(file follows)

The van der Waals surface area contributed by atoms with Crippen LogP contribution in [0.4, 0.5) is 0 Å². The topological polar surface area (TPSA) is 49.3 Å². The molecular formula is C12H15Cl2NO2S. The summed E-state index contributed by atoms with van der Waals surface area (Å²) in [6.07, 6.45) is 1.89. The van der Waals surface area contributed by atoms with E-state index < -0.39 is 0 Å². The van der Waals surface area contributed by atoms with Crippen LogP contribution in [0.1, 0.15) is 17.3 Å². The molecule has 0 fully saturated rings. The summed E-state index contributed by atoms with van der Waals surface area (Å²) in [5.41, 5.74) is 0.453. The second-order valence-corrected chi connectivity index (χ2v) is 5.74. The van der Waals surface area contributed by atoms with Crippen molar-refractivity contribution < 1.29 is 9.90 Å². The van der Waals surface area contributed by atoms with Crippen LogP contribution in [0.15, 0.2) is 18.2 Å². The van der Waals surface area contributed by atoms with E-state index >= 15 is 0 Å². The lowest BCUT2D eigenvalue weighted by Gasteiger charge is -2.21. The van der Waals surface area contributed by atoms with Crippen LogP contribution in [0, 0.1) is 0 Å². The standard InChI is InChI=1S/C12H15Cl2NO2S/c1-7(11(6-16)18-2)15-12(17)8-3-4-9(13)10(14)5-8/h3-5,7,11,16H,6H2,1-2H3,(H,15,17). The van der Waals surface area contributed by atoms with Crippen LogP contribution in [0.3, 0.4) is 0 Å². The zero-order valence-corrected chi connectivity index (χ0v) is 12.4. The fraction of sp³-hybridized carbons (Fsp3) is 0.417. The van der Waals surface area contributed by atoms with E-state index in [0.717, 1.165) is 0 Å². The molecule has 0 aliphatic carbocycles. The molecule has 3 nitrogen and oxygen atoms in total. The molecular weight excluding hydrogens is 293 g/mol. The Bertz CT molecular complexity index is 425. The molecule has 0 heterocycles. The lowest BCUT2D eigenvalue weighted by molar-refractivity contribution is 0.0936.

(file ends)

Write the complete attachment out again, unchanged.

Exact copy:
The van der Waals surface area contributed by atoms with Crippen LogP contribution in [0.4, 0.5) is 0 Å². The topological polar surface area (TPSA) is 49.3 Å². The molecular formula is C12H15Cl2NO2S. The summed E-state index contributed by atoms with van der Waals surface area (Å²) in [6.07, 6.45) is 1.89. The van der Waals surface area contributed by atoms with E-state index < -0.39 is 0 Å². The van der Waals surface area contributed by atoms with Crippen LogP contribution in [0.1, 0.15) is 17.3 Å². The molecule has 0 fully saturated rings. The summed E-state index contributed by atoms with van der Waals surface area (Å²) in [5.41, 5.74) is 0.453. The second-order valence-corrected chi connectivity index (χ2v) is 5.74. The van der Waals surface area contributed by atoms with Crippen molar-refractivity contribution < 1.29 is 9.90 Å². The van der Waals surface area contributed by atoms with Crippen LogP contribution in [0.15, 0.2) is 18.2 Å². The van der Waals surface area contributed by atoms with E-state index >= 15 is 0 Å². The lowest BCUT2D eigenvalue weighted by Gasteiger charge is -2.21. The van der Waals surface area contributed by atoms with Crippen LogP contribution in [0, 0.1) is 0 Å². The standard InChI is InChI=1S/C12H15Cl2NO2S/c1-7(11(6-16)18-2)15-12(17)8-3-4-9(13)10(14)5-8/h3-5,7,11,16H,6H2,1-2H3,(H,15,17). The van der Waals surface area contributed by atoms with Crippen LogP contribution in [0.3, 0.4) is 0 Å². The zero-order valence-corrected chi connectivity index (χ0v) is 12.4. The fraction of sp³-hybridized carbons (Fsp3) is 0.417. The van der Waals surface area contributed by atoms with E-state index in [0.717, 1.165) is 0 Å². The molecule has 0 aliphatic carbocycles. The molecule has 3 nitrogen and oxygen atoms in total. The molecular weight excluding hydrogens is 293 g/mol. The Bertz CT molecular complexity index is 425. The molecule has 0 heterocycles. The lowest BCUT2D eigenvalue weighted by molar-refractivity contribution is 0.0936.